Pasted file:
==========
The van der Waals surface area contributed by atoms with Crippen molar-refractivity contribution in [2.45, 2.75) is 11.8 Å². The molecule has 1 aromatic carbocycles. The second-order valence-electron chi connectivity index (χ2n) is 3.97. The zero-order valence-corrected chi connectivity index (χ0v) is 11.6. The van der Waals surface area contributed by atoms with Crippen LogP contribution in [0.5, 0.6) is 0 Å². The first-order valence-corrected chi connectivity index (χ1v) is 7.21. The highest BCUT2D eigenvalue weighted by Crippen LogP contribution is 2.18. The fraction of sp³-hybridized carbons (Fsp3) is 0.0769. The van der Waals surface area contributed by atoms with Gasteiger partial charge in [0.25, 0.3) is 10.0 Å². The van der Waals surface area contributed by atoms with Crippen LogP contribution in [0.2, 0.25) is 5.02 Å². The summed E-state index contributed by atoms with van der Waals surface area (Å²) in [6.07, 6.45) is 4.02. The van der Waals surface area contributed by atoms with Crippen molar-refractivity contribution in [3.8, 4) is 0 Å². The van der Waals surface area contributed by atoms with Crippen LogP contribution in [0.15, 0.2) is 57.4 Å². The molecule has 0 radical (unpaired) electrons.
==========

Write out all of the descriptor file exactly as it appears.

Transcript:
The van der Waals surface area contributed by atoms with Crippen molar-refractivity contribution in [2.45, 2.75) is 11.8 Å². The molecule has 1 aromatic carbocycles. The second-order valence-electron chi connectivity index (χ2n) is 3.97. The zero-order valence-corrected chi connectivity index (χ0v) is 11.6. The van der Waals surface area contributed by atoms with Crippen LogP contribution in [0.5, 0.6) is 0 Å². The first-order valence-corrected chi connectivity index (χ1v) is 7.21. The highest BCUT2D eigenvalue weighted by Crippen LogP contribution is 2.18. The fraction of sp³-hybridized carbons (Fsp3) is 0.0769. The van der Waals surface area contributed by atoms with Gasteiger partial charge in [0.25, 0.3) is 10.0 Å². The van der Waals surface area contributed by atoms with Crippen LogP contribution in [0.2, 0.25) is 5.02 Å². The summed E-state index contributed by atoms with van der Waals surface area (Å²) in [6.07, 6.45) is 4.02. The van der Waals surface area contributed by atoms with Crippen molar-refractivity contribution in [3.8, 4) is 0 Å². The van der Waals surface area contributed by atoms with Crippen LogP contribution in [0.15, 0.2) is 57.4 Å². The molecule has 0 radical (unpaired) electrons.